A window into the library’s School Experience Room – By Ellie Harwood


Cyncoed’s School Experience Room is a veritable treasure-trove of classic children’s literature, storytelling resources and illustrated picture books. We are lucky to hold many rare and unusual editions of classic books by internationally respected authors.

Brian Wildsmith (1930-2016) was a fine artist who drew on his love of animals and the intricate beauty of the natural world to create striking, colourful picture books for younger readers.

“I believe that beautiful picture books are vitally important in subconsciously forming a child’s visual appreciation, which will bear fruit in later life.”

He created many of his picture books for the very youngest children, introducing the alphabet and numbers using wonderful illustrations of flora, fauna and other familiar objects. In 1963, his ABC won the Kate Greenaway medal, one of the highest accolades a children’s illustrator can achieve.

His paintings are a riot of textures, patterns and geometric designs, often using collage and layers of freehand paint to create a dynamic and compelling vision of the world. His style owes something to the ornate, gilded masterpieces of Klimt and Mucha, but his loose, playful compositions also reflect the work of contemporaries like Eric Carle and Quentin Blake.


The Cyncoed collection contains several of Wildsmith’s best-loved works, including the problem-solving friendship fable of The Owl and the Woodpecker. In this charming tale, an Owl and Woodpecker live in neighbouring trees and annoy each other with their different lifestyles. As their relations deteriorate, the other woodland animals attempt to help them reconcile their differences, but to no avail. But when a big storm threatens their tree-top homes Owl and Woodpecker are able to help each other out and learn to live a little more harmoniously.

This story will help young learners think about what makes a good neighbour, the importance of considering the feelings of others, and the role of kindness, co-operation and problem solving when resolving disputes.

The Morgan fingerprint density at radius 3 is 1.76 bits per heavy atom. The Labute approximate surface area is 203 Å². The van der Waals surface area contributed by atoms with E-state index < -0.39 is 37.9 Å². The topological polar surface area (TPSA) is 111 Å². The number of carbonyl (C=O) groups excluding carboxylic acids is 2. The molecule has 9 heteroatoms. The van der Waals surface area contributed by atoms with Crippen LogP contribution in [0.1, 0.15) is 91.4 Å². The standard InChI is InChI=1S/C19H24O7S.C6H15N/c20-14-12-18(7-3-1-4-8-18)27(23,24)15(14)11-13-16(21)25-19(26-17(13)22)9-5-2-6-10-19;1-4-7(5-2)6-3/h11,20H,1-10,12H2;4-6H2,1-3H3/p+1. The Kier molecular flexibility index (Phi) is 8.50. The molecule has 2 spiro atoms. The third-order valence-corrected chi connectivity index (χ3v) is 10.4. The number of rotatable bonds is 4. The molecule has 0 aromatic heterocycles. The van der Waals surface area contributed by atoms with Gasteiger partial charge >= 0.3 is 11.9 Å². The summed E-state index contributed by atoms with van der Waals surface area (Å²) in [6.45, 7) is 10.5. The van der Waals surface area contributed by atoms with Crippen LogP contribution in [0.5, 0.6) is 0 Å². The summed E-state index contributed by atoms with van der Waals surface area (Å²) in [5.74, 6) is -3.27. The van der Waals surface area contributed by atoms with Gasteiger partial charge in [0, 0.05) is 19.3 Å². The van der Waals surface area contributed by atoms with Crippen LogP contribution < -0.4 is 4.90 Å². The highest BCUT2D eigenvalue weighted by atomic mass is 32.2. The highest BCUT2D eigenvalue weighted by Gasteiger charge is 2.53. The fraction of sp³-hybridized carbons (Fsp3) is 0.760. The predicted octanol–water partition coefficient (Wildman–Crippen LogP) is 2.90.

“I want to help young people wonder at the world and to become close observers of the beauty and harmony in nature”


Foundation Phase pupils will also enjoy ‘What the Moon Saw.’ This book will assist children as they learn about opposites, as it goes through a range of contrasting adjectives relating to various familiar objects. Children will learn new ways to describe the world around them, and delight in the exquisitely detailed pictures of different animals.

Wildsmith uses some interesting painting and collage techniques to demonstrate the contrast between different concepts like strong and weak, huge and tiny, and long and short. He is particularly good at composing pictures using unusual perspectives – young readers will be amused by the picture of the dog from both the front and the back. It disrupts some of the conventional ways perspective and composition are used in children’s picture books, and this disruption can inspire young learners to try new ways of representing their own schemas as they develop their drawing skills.

Brian Wildsmith sadly passed away in August 2016, but his reputation as one of the 20th century’s greatest illustrators continues to this day. He has a back catalogue of 80 titles, many of which are still in print, and both Michael Rosen and Anthony Browne cite him as a major influence on their approach to storytelling and illustration. His work brings a fine art sensibility to stories for the youngest readers, and educators will find his books are a great resource to inspire both art and storytelling activities in the classroom.

Getting My First Teaching Job – Sophie Robins

The whole process of applying for a teaching job was completely new to me. I was in the final two weeks of my last placement when jobs started to trickle through. I was checking to see what new jobs were advertised daily when I saw a job that was perfect for me. I’d never written an application for a teaching job before and I think I slightly underestimated how much time I was going to have to put into writing it. I started to write my letter of application, it took me nearly a week to write it, check it, send it to people to proof read, check it again, make sure I included everything from the job description and when I was happy with the application, I pressed send and that was it, it was then a waiting game.

The whole process was really quick for me, I checked my emails a few days after applying and I received and invitation for an interview! I was so happy, but then the fear kicked in. Now I would actually have to prepare for my very first teaching interview! The email stated what I would need to do on the day. It all seemed quite daunting, especially as I was still preparing for lessons at my placement school. The next week was spent frantically trying to plan everything down to the last detail. I planned my lesson down to the minute, creating every resource that I would need and thinking about exactly how the lesson would go, I even bought pens for the pupils, I didn’t want to leave anything to chance. I prepared for the interview as much as I could without knowing what they would ask in the interview, I looked up teacher interview questions online and tried to cover everything.

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